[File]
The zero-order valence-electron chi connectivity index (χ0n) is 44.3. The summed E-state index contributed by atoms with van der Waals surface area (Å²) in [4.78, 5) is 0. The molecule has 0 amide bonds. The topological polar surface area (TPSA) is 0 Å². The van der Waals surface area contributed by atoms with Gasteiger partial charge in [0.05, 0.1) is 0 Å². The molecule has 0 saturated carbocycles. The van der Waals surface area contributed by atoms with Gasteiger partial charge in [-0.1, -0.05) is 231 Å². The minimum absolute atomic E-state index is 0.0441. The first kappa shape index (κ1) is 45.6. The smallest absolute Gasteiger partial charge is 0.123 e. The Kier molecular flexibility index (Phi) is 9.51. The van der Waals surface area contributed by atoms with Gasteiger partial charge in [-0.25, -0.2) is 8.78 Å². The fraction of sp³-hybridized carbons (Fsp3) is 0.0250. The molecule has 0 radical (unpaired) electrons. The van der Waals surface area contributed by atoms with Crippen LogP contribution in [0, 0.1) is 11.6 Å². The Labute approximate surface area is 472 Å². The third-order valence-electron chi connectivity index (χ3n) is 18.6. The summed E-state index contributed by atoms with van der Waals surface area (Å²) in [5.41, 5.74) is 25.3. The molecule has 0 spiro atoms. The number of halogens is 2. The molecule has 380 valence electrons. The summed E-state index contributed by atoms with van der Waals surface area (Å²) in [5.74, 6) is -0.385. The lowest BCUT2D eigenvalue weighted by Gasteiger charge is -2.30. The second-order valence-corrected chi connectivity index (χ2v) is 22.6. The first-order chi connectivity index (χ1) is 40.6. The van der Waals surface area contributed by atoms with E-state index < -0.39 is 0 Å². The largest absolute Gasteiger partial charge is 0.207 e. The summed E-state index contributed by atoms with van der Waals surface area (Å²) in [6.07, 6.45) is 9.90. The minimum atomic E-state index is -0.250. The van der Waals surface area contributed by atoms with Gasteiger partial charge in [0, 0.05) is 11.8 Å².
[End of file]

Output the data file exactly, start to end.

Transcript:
The zero-order valence-electron chi connectivity index (χ0n) is 44.3. The summed E-state index contributed by atoms with van der Waals surface area (Å²) in [4.78, 5) is 0. The molecule has 0 amide bonds. The topological polar surface area (TPSA) is 0 Å². The van der Waals surface area contributed by atoms with Gasteiger partial charge in [0.05, 0.1) is 0 Å². The molecule has 0 saturated carbocycles. The van der Waals surface area contributed by atoms with Gasteiger partial charge in [-0.1, -0.05) is 231 Å². The minimum absolute atomic E-state index is 0.0441. The first kappa shape index (κ1) is 45.6. The smallest absolute Gasteiger partial charge is 0.123 e. The Kier molecular flexibility index (Phi) is 9.51. The van der Waals surface area contributed by atoms with Gasteiger partial charge in [-0.25, -0.2) is 8.78 Å². The fraction of sp³-hybridized carbons (Fsp3) is 0.0250. The molecule has 0 radical (unpaired) electrons. The van der Waals surface area contributed by atoms with Crippen LogP contribution in [0, 0.1) is 11.6 Å². The Labute approximate surface area is 472 Å². The third-order valence-electron chi connectivity index (χ3n) is 18.6. The summed E-state index contributed by atoms with van der Waals surface area (Å²) in [5.41, 5.74) is 25.3. The molecule has 0 spiro atoms. The number of halogens is 2. The molecule has 380 valence electrons. The summed E-state index contributed by atoms with van der Waals surface area (Å²) in [5.74, 6) is -0.385. The lowest BCUT2D eigenvalue weighted by Gasteiger charge is -2.30. The second-order valence-corrected chi connectivity index (χ2v) is 22.6. The first-order chi connectivity index (χ1) is 40.6. The van der Waals surface area contributed by atoms with E-state index < -0.39 is 0 Å². The largest absolute Gasteiger partial charge is 0.207 e. The summed E-state index contributed by atoms with van der Waals surface area (Å²) in [6.07, 6.45) is 9.90. The minimum atomic E-state index is -0.250. The van der Waals surface area contributed by atoms with Gasteiger partial charge in [0, 0.05) is 11.8 Å².